Carbide motion not plunging on initial cut

Build 513
I have to uninstall Motion and re install in order for it to plunge cut on initial run.
Used Probe to zero the cutter.
Seems have to re install Motion after shutting down laptop.
any ideas?
becoming annoying

Could you describe the procedure you’re using for setting zero?

4 Likes

Hey, Garth, how about a reply…cause I’m really interested in this odd problem of yours and how to fix it.

He sent me a PM: Here is his reply. I still have some questions:

From 1957 Chebby:

I use the Shapeoko probe to set the X,Y and Z. In the past it has produced great results.

I used that method and ran the file. The machine started. The initial run put the router bit just shy of the material surface. No bite of the material.

I stopped the run and viewed the code. Didn’t understand it and could not see where the Z numbers affected the depth of cut.

Uninstalled Motion.

Reinstalled Motion.

Initialized the machine and set the Corner, and Z dimensions using the “paper thickness” model.

Zero’d all X,Y,and Z.

Loaded the file and began to run it.

Same result. The router bit ran just shy of the material surface. No bite of the bit.

A day earlier I ran the Probe after initializing the machine. Loaded the file.

It ran, but did not plunge into the material. Did a few non biting passes.

Depth of cut was to be 0.760 on material that was 0.730.

The Router finished the run after only reaching a cutting depth of 0.641.

Two days previous I followed my same protocol, and it performed flawlessly.

Build 513 seems to be buggy.

  1. Where are you making your CAM? Carbide Create or??

  2. Can you attach the file OR a link to it?

  3. Is the Probe OFF the edge of the material OR on top of the material?

  4. Where are you setting the Z Top or Bottom? (See Photo)

3 Likes

Didn’t mean to waste your time. I had some issues that had to be attended to.
The file is prepared in a CAD program, saved as a dot DXF. Opened in Carbide Create where the
toolpath is prepared.
I use the Shapeoko Probe and it is on the top of the material indexed to the left bottom corner. The Z is set to the bottom of the material.

endplate and bits.c2d (141.3 KB)

In the file you attached it isn’t:

image

If at any point you did set it to “Bottom” in CC but continued to use the Probe on the top of the material, that would explain your issue (in that situation, CC expects that would actually zero on the bottom, and add the thickness of the material to all Z moves. So if you declare “bottom” but actually zero on top, you end up cutting air)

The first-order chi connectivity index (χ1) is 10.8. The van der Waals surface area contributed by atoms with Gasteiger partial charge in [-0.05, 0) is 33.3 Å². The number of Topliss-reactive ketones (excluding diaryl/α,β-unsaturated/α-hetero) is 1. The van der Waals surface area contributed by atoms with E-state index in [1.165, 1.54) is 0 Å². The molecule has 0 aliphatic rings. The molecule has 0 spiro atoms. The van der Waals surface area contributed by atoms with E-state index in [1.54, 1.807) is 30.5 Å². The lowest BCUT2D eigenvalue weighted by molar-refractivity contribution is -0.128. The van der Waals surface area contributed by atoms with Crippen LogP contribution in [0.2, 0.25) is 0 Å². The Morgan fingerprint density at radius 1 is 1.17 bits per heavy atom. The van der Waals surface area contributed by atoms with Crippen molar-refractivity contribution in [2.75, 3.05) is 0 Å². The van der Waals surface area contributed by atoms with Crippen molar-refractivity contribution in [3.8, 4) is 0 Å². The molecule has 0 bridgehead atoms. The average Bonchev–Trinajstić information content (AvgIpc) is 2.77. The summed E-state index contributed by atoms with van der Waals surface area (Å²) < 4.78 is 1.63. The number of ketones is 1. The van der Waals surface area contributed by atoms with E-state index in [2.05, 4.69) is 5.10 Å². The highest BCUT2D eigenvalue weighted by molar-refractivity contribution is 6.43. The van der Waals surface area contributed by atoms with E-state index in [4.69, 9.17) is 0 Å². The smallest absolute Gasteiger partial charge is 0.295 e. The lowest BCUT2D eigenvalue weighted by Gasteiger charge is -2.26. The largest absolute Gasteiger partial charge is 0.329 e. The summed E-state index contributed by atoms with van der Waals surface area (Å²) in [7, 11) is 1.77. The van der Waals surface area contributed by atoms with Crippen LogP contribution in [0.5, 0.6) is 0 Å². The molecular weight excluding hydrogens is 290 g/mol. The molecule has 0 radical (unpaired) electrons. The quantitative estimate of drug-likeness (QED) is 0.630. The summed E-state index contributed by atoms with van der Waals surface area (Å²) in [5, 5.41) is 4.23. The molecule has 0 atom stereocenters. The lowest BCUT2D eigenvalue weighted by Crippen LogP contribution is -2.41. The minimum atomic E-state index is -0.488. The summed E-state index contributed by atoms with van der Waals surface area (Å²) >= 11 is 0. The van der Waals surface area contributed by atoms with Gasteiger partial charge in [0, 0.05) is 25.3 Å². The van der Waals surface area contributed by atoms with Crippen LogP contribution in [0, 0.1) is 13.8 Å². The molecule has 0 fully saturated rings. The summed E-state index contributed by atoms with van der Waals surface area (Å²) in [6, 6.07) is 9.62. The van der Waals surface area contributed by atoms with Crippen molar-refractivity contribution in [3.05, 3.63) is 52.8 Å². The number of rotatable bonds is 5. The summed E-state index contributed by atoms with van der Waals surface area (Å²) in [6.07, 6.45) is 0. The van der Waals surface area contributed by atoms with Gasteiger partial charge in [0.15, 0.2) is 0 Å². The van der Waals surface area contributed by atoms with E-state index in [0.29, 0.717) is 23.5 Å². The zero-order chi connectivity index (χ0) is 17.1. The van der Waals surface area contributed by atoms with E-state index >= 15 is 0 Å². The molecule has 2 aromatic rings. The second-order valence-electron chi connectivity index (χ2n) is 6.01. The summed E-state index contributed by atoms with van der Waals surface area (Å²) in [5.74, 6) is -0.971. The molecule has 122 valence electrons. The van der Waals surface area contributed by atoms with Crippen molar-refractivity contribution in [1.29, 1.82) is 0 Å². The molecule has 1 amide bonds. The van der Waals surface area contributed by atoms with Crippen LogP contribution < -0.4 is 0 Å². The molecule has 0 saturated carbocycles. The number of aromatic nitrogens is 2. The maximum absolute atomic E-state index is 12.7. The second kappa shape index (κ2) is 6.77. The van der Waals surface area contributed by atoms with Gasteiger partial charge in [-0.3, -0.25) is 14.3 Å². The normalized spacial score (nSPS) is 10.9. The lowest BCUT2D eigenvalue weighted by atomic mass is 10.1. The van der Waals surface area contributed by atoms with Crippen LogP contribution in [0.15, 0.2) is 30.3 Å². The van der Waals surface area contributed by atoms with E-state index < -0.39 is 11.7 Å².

2 Likes

Thanks Julien,
Changed the stock thickness to “bottom”. No change.
Changed the units to inches. No change
Motion: Zero’d the bit using a piece of paper on the top of the material corner.
No change
Motion: Zero’d all the axis’ and zero’d all offsets. (everything indicated as negative zero, -0.000)
No change
The spindle will manually move to the spoil board.
The toolpaths were created in “Create”
Looking at the file, there are “Z” instruction, at the beginning, and that is for 0.260. I can discern other “Z” instruction.endplates and pockets.nc (59.5 KB)

In frustration I bought Cut 2D Pro. It has a utility that coverts a Cut file to run on “Motion”.
It still behaves the same.
Still cutting air
Uninstalled and reinstalled Motion 5

Final step Rebooted the PC.

Ran the file, Z was 0.700
I am stumped

your NC file only has positive Z, e.g. it’s set for zero at the wasteboard.

if you had it set for zero at the top, all the Z’s would be in negative space

(fwiw http://www.ncviewer.com is a great resource to see what this looks like)

3 Likes

Garth, I don’t see anything wrong with your g-code. Make sure you are setting the zero to resting face of the stock (The bottom of your material / the top of your wasteboard)

If you want to be setting your Z-zero to the top of the stock, you need to change your carbide create file back:

@Garth, sorry if I was unclear before, I meant that your problem was probably because of an inconsistency between where you declared (in CC) the zero reference would be (top or bottom) and where you actually zeroed (which I understand is on top).

Whatever you choose, you MUST zero where you told CC you would, so that the G-code and how you are zeroing are consistent.

First get the probe out of the equation. As @KevinCarr1996 said, reset to “top” in CC, zero on top surface manually with the paper method, does it work then ?

If it works, then add the probe back in the workflow, and make sure to either sit it on the lower left corner with the lip overhanging AND choose the “Probe XYZ”, or if you only want to set Z zero, sit the probe fully on top of the material and “Probe Z” (only) and set X,Y manually.

This is quite important, because if you happen to mix the two (probe position and whether you probe for Z, or for XYZ) you will get wrong results and this can result in the effect you described in your first post, the endmill cutting air 2mm above the surface.